Coyne expresses big-brotherly concern, especially, over the lax standards for communicating evolutionary psychology theories and findings to the public. After taking David Brooks to task for his recent feature in the New Yorker, Coyne admonishes me for not having "known better" than to have shared with you, the gullible masses, those findings on adaptations to prevent rape. Or at least I should have provided you with a caveat emptor about the theoretical wares I was peddling. Well, perhaps. But that's a judgement call. And I suppose I have enough faith in the Slate audience to assume my readers will understand that my own voice and interpretation are overlaid on whatever science topics I happen to discuss. (That's why I include links to the original articles covered in my word-limited posts—so interested readers can explore the various intellectual debates and methodological sundries involved.)
Of more concern than these broad disputes among academic fields is the question of whether the studies I cited in my last column were valid and believable. Do women really become stronger when they ovulate? Do they become more fearful of strange men, or more likely to avoid dangerous situations, or even more racist? Coyne and others point out that the data in support of these findings were gleaned from a rather limited and specific group of people: Female undergraduates studying psychology. They're right, of course, that we shouldn't be so keen to assume that such findings would apply neatly to an entire human demographic. "It takes more than a small study on American college women at a single school," laments Coyne, "to convince me that a behavior is an evolved adaptation to prevent rape." As well it should. But his implication that evolutionary psychologists are naïve about this problem of generalizability, or that they dismiss it out of hand, shows just how out of touch Coyne is with contemporary work in the field. As with all good studies in psychology, there's enough explanatory hedging about this problem to cover the entire state of Maine. And any evolutionary psychologist worth his or her salt is chomping at the bit to do cross-cultural replications. Many already have.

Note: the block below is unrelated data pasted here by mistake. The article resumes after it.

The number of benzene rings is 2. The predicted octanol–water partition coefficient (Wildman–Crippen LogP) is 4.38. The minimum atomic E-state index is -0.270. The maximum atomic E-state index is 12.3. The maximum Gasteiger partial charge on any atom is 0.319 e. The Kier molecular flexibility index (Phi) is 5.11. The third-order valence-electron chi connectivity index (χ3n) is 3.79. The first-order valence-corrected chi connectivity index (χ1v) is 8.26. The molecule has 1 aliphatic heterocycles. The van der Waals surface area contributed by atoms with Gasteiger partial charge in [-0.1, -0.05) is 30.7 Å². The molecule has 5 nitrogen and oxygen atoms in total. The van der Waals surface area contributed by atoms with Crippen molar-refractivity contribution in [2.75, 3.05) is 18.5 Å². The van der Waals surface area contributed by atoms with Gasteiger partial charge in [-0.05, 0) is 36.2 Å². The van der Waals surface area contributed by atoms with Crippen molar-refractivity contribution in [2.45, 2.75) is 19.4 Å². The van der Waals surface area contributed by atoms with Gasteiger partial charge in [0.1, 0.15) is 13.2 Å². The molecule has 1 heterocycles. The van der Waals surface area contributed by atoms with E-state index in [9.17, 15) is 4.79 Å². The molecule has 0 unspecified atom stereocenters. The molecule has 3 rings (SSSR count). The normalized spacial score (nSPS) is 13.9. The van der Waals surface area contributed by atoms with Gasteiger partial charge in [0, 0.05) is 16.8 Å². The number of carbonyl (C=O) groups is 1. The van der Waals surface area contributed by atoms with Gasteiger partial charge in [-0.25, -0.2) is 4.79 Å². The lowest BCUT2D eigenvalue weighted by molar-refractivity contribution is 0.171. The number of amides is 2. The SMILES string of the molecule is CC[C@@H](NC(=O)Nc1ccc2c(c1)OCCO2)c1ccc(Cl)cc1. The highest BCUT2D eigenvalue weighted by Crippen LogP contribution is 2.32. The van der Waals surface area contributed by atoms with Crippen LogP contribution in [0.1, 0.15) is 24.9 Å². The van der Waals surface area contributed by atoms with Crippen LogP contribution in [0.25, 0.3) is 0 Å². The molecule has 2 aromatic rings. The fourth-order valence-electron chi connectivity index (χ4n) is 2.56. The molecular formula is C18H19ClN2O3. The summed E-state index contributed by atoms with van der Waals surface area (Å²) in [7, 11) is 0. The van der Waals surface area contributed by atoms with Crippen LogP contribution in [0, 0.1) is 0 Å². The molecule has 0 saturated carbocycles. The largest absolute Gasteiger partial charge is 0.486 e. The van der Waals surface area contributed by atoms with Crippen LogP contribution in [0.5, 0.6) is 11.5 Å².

Still, let's use our common sense here. Consider the set of findings showing that female handgrip strength increased among ovulating participants who'd just read a story about sexual assault, but did not increase among participants using contraceptives or those at other phases of their reproductive cycles who read the same story. And handgrip strength did not increase in ovulating women who'd read a neutral story rather than the rape vignette. These are the data, there's no debate about that. (Or is Coyne insinuating something more sinister? He does, after all, claim to have uncovered evidence of "unsavory fiddling with statistics" by Randy Thornhill and Craig Palmer, another pair of evolutionary psychologists who studied rape.)
Some critics of my essay suggest that these findings were somehow in conflict with work that had come before, studies showing that ovulating women did not exhibit increased strength. But Petralia and Gallup's handgrip study was notable precisely because it was better-designed than those earlier studies: While earlier work found no increase in strength, performance, or endurance among ovulating women in general, Petralia and Gallup narrowed their focus on the problem of rape, and found increased strength specifically in handgrip among ovulating women specifically thinking about rape.